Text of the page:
A recent report from business.org declared Tampa Bay America’s top-ranked market for women-owned businesses.
The announcement was duly noted, with a touch of irony, by Julia MacGregor-Peralta, the founder and CEO of Global Safety Management, a compliance company headquartered in Tampa. GSM creates OSHA-mandated Safety Data Sheets for a vast cross-section of manufacturers, using a patent-pending, cloud-based SaaS software originally designed by MacGregor-Peralta.
The SDS business has an annual revenue of $10 billion nationally, and that’s only 15 percent of the global market. And GSM, which MacGregor-Peralta created in 2011, has reported double and triple digit growth in recent years. The company was selected as one of USF Alumni Association’s Fast 56 for 2018, among other awards.
Although she was already an accomplished businesswoman, it was the first time she’d sought out venture capital.
And that’s when she realized there were still significant hurdles to jump.
“My previous five companies, I bootstrapped, and was very successful,” she explains. “And I realized that with the patent-pending technology, and with this industry being so big, if we were going to swim in that pond we needed partners with deep pockets.
“Everyone says it’s six to nine months to get venture capital. And this ended up taking 18 months. Little did I know, the venture and investments arena is unbelievably a boys’ club. Like, oh my gosh, are we in the ‘50s? You’ve got to be kidding me.”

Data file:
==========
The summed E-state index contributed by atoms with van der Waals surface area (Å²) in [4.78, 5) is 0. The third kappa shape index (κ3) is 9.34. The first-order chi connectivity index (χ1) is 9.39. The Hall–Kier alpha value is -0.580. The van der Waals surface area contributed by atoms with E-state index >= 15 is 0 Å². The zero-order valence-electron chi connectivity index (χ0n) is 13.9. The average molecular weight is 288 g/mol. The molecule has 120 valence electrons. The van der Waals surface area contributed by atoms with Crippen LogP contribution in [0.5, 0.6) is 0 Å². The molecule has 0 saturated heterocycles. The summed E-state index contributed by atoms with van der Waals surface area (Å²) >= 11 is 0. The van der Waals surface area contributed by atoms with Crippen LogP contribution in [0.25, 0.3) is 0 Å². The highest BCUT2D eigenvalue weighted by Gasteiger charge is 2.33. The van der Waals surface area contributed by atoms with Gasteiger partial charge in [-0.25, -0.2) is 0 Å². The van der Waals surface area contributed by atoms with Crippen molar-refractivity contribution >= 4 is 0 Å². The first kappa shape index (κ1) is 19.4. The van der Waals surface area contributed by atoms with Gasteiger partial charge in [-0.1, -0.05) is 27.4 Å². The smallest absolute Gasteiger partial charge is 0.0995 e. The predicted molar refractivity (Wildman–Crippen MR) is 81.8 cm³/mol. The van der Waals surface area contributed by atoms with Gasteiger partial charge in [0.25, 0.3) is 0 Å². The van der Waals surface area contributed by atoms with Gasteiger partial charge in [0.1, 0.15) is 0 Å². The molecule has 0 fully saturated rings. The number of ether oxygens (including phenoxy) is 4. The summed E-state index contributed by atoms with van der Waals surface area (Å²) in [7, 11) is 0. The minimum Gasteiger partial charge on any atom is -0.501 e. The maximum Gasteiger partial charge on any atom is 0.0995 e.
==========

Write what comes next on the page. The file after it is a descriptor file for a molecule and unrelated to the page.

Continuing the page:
Very few people, she says, took her seriously. At first.
Less than three percent of venture-backed companies have a woman founder or CEO. “And I get a double whammy, because I’m Hispanic and a woman. And I’m in the STEM – I’m in chemistry, and regulations, and software.”
Ultimately, “our very first investor was absolutely gender-blind. He looked at it, and saw it was a great idea. He didn’t care whether I was a woman or a man – he cared about what I had done, and my capabilities.”
MacGregor-Peralta’s academic and career credentials were impeccable. Three of her companies went over $1 million in revenue (one, in fact, topped $7 million).
Prior to GSM, she was founder and CEO of WordDoc Translations, Inc. In time, it became the world leader in SDS translations – and MacGregor-Peralta decided to make that her full-time business. She established GSM and acquired the SDS component of WordDoc.
And she accomplished it all despite the towering gender bias she perceived in the business world. “When people are blatant about it, that’s easy to deal with, because you can call them right out on it,” MacGregor-Peralta says. “The problem comes in when it’s subtle. It’s ingrained in the culture, the bias that men are more capable.
“And I wasn’t raised that way. My dad was an engineer; I was raised with the idea that you can do anything that you want to do, and it doesn’t matter if you’re a man or a woman. And to encounter that was very eye-opening to me.”
“Think of us as the Turbo Tax of Safety Data Sheets.” – Julia MacGregor-Peralta.
Virtually all products have hazards associated with them, MacGregor-Peralta explains, “from toothpaste to bleach to super-yucky manufacturing-type chemicals. And people have the right to know the hazards they’re exposed to.”
Chemicals are, of course, heavily regulated, “and the government says you have to disclose, particularly in the workplace or if you’re transporting these products, to the people who are working with these products what’s in them. You have to tell them if it causes cancer, for example.”
And so every product must comply with a Safety Data Sheet, sort of a hyper-complex reference manual. It can be up to 20 heavily-detailed pages for each product. “There are literally hundreds of thousands of pages of regulations that they have to sort through,” MacGregor-Peralta explains. “It can be a nightmare.”